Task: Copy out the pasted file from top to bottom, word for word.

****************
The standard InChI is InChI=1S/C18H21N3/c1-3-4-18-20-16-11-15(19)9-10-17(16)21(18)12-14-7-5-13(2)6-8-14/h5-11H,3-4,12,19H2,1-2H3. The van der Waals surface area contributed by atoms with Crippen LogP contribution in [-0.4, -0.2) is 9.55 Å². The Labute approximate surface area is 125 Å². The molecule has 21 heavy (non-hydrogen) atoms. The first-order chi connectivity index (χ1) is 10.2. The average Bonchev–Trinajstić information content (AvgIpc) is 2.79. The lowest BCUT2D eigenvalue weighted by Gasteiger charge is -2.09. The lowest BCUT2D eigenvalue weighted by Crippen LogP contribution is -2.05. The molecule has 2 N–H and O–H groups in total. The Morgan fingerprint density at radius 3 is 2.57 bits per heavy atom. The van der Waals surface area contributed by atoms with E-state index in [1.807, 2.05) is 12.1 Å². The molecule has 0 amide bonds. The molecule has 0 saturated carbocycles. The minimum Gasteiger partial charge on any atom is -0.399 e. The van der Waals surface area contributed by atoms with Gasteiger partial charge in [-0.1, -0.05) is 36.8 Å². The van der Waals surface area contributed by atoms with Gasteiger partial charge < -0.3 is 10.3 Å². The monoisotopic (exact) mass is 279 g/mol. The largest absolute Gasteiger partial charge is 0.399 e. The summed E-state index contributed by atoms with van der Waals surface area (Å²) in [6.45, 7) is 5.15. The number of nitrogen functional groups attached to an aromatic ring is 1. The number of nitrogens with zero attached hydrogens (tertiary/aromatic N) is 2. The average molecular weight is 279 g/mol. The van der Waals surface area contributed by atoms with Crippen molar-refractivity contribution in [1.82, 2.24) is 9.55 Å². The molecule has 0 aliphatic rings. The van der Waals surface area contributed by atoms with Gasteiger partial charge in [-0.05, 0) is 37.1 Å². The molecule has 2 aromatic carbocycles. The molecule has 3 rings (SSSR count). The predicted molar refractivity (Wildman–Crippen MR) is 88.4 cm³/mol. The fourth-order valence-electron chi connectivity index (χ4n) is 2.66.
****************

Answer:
The standard InChI is InChI=1S/C18H21N3/c1-3-4-18-20-16-11-15(19)9-10-17(16)21(18)12-14-7-5-13(2)6-8-14/h5-11H,3-4,12,19H2,1-2H3. The van der Waals surface area contributed by atoms with Crippen LogP contribution in [-0.4, -0.2) is 9.55 Å². The Labute approximate surface area is 125 Å². The molecule has 21 heavy (non-hydrogen) atoms. The first-order chi connectivity index (χ1) is 10.2. The average Bonchev–Trinajstić information content (AvgIpc) is 2.79. The lowest BCUT2D eigenvalue weighted by Gasteiger charge is -2.09. The lowest BCUT2D eigenvalue weighted by Crippen LogP contribution is -2.05. The molecule has 2 N–H and O–H groups in total. The Morgan fingerprint density at radius 3 is 2.57 bits per heavy atom. The van der Waals surface area contributed by atoms with E-state index in [1.807, 2.05) is 12.1 Å². The molecule has 0 amide bonds. The molecule has 0 saturated carbocycles. The minimum Gasteiger partial charge on any atom is -0.399 e. The van der Waals surface area contributed by atoms with Gasteiger partial charge in [-0.1, -0.05) is 36.8 Å². The van der Waals surface area contributed by atoms with Gasteiger partial charge < -0.3 is 10.3 Å². The monoisotopic (exact) mass is 279 g/mol. The largest absolute Gasteiger partial charge is 0.399 e. The summed E-state index contributed by atoms with van der Waals surface area (Å²) in [6.45, 7) is 5.15. The number of nitrogen functional groups attached to an aromatic ring is 1. The number of nitrogens with zero attached hydrogens (tertiary/aromatic N) is 2. The average molecular weight is 279 g/mol. The van der Waals surface area contributed by atoms with Crippen molar-refractivity contribution in [1.82, 2.24) is 9.55 Å². The molecule has 0 aliphatic rings. The van der Waals surface area contributed by atoms with Gasteiger partial charge in [-0.05, 0) is 37.1 Å². The molecule has 2 aromatic carbocycles. The molecule has 3 rings (SSSR count). The predicted molar refractivity (Wildman–Crippen MR) is 88.4 cm³/mol. The fourth-order valence-electron chi connectivity index (χ4n) is 2.66.